I was chatting with a fellow business owner recently. In actual fact I was try to entice him to attend our new online networking sessions, Coffee and Tech. He was pretty enthusiastic, until he realised he would need a webcam to attend as it is essentially a free video-conference for up to 10 people.
The lack of a webcam on his PC took me a little by surprise, as the ubiquity of Skype and other video-calling services, allied to the growing market share of laptops (which all come with built-in webcams these days) over destop PCs means that it’s quite unusual for someone not to have easy access to a webcam on demand.
An Internet Identity
Interestingly, during the first Coffee and Tech session, part of the discussion touched on how people’s behaviour during a Hangout (the free Google+ video-conference facility) doesn’t always match their behaviour in text-based interactions, such as Twitter.
Is it fair to say that many people amend their behaviour when communicating via a keyboard? Do mild-mannered accountants become raging megalomaniacs when the worst possible comeback is a line of characters on the screen?
Being honest, I have written things online that I would not have said if face-to-face with the other person. I’m sure many others can say the same thing. Certainly, having the opportunity to take a little time to formulate your next sentence, paragraph or email allows us to organise out thoughts, and gives those who may be less quick-witted but no less intelligent a chance to hold their own in a discussion.
But often it goes beyond that, particularly if the identity is truly anonymous and you are only known by a fairly random ‘User ID’ within an online community. In these places it is far-too-easy for someone to completely change their identity, so that their online persona more matches the person they want to be rather than the person they are. That may be older or younger, fitter or fatter, even the opposite sex at times.
The desire to be someone else on the internet can also arise for reasons that go beyond the simple desire to try a different persona. In this case, though, the behavioural change is frequently less marked, or it may even be that the online persona is closer to the ‘real’ person.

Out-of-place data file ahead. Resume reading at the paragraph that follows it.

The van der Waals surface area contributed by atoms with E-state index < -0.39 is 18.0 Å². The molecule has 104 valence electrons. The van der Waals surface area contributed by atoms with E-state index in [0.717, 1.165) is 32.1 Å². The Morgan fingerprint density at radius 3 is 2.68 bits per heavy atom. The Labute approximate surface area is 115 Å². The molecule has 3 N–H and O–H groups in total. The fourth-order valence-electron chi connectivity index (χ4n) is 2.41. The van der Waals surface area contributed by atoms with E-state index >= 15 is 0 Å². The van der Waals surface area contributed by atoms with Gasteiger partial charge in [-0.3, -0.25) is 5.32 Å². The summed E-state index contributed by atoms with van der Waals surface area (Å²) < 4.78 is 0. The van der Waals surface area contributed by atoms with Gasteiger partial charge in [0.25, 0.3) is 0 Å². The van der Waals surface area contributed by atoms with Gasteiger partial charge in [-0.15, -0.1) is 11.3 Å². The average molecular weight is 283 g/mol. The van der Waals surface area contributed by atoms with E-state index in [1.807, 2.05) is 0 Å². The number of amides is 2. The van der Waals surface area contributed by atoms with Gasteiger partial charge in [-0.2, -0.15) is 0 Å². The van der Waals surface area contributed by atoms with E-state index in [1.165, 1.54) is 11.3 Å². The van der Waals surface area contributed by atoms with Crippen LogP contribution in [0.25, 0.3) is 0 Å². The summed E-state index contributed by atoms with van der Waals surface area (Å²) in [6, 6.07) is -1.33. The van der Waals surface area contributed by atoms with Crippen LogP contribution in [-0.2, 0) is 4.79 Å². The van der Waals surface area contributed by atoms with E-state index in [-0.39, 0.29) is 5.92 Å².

The Socialisation of the Internet
The world that fostered and embraced such anonymity is now changing, and those changes are being driven by Facebook, Twitter, Google and everyone else trying to jump on the social network bandwagon. No longer is it OK by all and sundry for you to be known as ‘bubba123’, a Jedi Knight from Atlantis. Nope, that simply won’t do any more.
Why? It’s pretty simple really, and all to do with advertising. Think back to when Mark Zuckerberg was actually as young as he looks now, and ‘The Facebook’ was a means of American college students keeping in touch with each other. He may not have realised it then, but the decision to try to grow the user base as much as possible and worry about how to make money out of it later was, pretty obviously in hindsight, a masterstroke.
It’s all about the data
The point at which Facebook started making serious money was not long after its user base became attractive to advertisers. Never before did they have access to a single database of hundreds of millions of people, where significant amounts of personal information was known, without having to spend a *lot* of money purchasing the data in the first place.
“Want to sell your lipstick to females aged between 18 and 40, living in the UK? Sure, no problem, here’s half a million people in front of whom you can place your ad.”
Often that’s far better than hoping that some of your target market go searching for lipstick, so you can place an ad in the search results. It’s like the difference between going to Boots to buy lipstick, and going to Boots to buy lunch, and noticing some lipstick while you’re there.
No more Ms Anonymous
So Facebook found a way to gather more personal information from vast numbers of people than anyone before. It’s now a proven model. So others are trying to do the same thing…most obviously and successfully, Google. There are many parallels between Google+ and Facebook, simply because Google are trying to glean the same information from you that Facebook has.
As a result, the pressure on the people with the money (that’s you and me spending our hard-earned) to provide more and more information continues. But in return, we get access to more and more services. Facebook is a great way of keeping in touch with friends and relatives without having to send out the clichéd Christmas missive detailing what’s happened in the past year. Want Aunt Mabel in Melbourne to see little Jonny’s first rugby match? Upload it to Facebook and wait for the ‘like’.
Similarly, the sheer range of online services offered to consumers and small businesses for free by Google (Gmail, Google Docs, Youtube, Analytics, Google+, etc, etc, etc) is rather staggering when you take the time to absorb it all.
Of course some people object to opening their souls to enormous American organisations. I can understand their reluctance, and they are not forced to have a Facebook, Twitter or Google account. But I also think it’s perfectly acceptable for those companies to restrict their ‘free’ services to those who offer up some personal information.
It’s an old saying, but perfectly true even today…
Nothing in life is free